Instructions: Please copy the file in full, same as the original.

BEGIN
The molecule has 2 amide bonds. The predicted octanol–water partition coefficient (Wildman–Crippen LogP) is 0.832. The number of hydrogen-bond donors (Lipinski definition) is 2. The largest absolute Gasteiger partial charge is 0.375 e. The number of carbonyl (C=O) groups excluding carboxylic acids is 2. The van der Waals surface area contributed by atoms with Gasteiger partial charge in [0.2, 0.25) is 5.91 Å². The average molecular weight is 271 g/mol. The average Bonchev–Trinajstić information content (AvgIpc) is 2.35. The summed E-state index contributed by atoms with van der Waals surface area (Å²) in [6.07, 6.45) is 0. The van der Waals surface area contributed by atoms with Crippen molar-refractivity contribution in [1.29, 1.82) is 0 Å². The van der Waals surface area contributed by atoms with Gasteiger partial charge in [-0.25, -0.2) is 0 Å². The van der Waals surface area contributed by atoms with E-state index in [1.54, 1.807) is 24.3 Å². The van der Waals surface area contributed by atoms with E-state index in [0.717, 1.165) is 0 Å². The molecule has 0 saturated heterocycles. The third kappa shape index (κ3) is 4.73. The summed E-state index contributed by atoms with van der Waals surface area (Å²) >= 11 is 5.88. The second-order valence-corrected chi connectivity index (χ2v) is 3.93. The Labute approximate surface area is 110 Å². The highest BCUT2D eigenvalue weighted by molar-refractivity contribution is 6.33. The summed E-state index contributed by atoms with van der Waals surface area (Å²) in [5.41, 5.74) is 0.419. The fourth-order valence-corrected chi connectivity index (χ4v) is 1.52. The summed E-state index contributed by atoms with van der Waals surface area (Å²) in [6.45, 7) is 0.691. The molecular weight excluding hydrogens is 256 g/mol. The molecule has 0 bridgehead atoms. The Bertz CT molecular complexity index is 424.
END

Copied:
The molecule has 2 amide bonds. The predicted octanol–water partition coefficient (Wildman–Crippen LogP) is 0.832. The number of hydrogen-bond donors (Lipinski definition) is 2. The largest absolute Gasteiger partial charge is 0.375 e. The number of carbonyl (C=O) groups excluding carboxylic acids is 2. The van der Waals surface area contributed by atoms with Gasteiger partial charge in [0.2, 0.25) is 5.91 Å². The average molecular weight is 271 g/mol. The average Bonchev–Trinajstić information content (AvgIpc) is 2.35. The summed E-state index contributed by atoms with van der Waals surface area (Å²) in [6.07, 6.45) is 0. The van der Waals surface area contributed by atoms with Crippen molar-refractivity contribution in [1.29, 1.82) is 0 Å². The van der Waals surface area contributed by atoms with Gasteiger partial charge in [-0.25, -0.2) is 0 Å². The van der Waals surface area contributed by atoms with E-state index in [1.54, 1.807) is 24.3 Å². The van der Waals surface area contributed by atoms with E-state index in [0.717, 1.165) is 0 Å². The molecule has 0 saturated heterocycles. The third kappa shape index (κ3) is 4.73. The summed E-state index contributed by atoms with van der Waals surface area (Å²) >= 11 is 5.88. The second-order valence-corrected chi connectivity index (χ2v) is 3.93. The Labute approximate surface area is 110 Å². The highest BCUT2D eigenvalue weighted by molar-refractivity contribution is 6.33. The summed E-state index contributed by atoms with van der Waals surface area (Å²) in [5.41, 5.74) is 0.419. The fourth-order valence-corrected chi connectivity index (χ4v) is 1.52. The summed E-state index contributed by atoms with van der Waals surface area (Å²) in [6.45, 7) is 0.691. The molecular weight excluding hydrogens is 256 g/mol. The molecule has 0 bridgehead atoms. The Bertz CT molecular complexity index is 424.